Disparities in postschool outcomes between student groups associated with intersecting historical marginalizations such as ableism, racism, classism, and linguicism remain stark. Critical research methods have contributed to the development of equity-focused research. In this conceptual paper, we examine intersectional research, one critical methodology focused on equity. In a recent study of postsecondary transitions of multilingual students with disabilities in the northeastern United States, we found this methodology to be productive in examining marginalization and equitable transition outcomes. First, we define intersectionality and provide a rationale for its use. We then share foundational claims of intersectional research, and we provide illustrative examples from our study. The discussion identifies implementation strategies. Last, we share implications such as tensions, benefits, and insights from our application and the extant literature.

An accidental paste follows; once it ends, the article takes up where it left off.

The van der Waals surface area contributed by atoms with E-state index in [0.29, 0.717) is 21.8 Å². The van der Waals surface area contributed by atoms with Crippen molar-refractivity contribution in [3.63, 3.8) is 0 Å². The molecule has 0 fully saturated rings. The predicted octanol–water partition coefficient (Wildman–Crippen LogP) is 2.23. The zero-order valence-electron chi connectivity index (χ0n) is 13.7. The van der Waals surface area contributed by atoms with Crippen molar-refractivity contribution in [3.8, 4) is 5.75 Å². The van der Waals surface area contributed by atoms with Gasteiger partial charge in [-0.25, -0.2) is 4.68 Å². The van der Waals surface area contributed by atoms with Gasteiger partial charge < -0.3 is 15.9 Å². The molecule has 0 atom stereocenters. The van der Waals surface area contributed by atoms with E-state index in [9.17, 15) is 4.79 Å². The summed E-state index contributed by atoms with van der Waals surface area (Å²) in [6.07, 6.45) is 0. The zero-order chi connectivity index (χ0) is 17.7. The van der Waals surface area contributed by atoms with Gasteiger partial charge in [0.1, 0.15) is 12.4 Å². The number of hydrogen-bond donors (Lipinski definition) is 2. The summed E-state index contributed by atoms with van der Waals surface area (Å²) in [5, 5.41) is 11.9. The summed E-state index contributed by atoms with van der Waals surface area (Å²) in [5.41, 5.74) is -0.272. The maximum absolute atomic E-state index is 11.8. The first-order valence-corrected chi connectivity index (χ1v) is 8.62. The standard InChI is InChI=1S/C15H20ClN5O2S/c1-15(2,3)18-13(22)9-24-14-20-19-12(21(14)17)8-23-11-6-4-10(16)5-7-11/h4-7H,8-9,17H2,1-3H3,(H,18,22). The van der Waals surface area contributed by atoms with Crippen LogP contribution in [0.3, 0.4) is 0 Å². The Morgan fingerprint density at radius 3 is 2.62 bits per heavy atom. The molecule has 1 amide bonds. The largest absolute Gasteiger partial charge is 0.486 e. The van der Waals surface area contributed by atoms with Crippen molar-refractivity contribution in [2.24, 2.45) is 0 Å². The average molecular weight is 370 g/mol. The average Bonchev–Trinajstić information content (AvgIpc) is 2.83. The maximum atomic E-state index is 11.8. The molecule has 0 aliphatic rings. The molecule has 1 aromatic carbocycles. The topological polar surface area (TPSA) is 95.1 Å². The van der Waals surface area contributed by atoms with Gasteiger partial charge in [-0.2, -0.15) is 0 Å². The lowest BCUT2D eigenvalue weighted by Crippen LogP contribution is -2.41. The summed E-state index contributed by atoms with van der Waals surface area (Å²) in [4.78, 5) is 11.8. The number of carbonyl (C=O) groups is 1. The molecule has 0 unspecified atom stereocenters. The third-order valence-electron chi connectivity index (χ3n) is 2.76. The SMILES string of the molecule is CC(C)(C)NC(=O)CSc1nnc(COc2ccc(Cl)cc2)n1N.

|Original language||English (US)|
|Number of pages||12|
|Journal||Career Development and Transition for Exceptional Individuals|
|State||Published - Aug 2023|
ASJC Scopus subject areas
- Organizational Behavior and Human Resource Management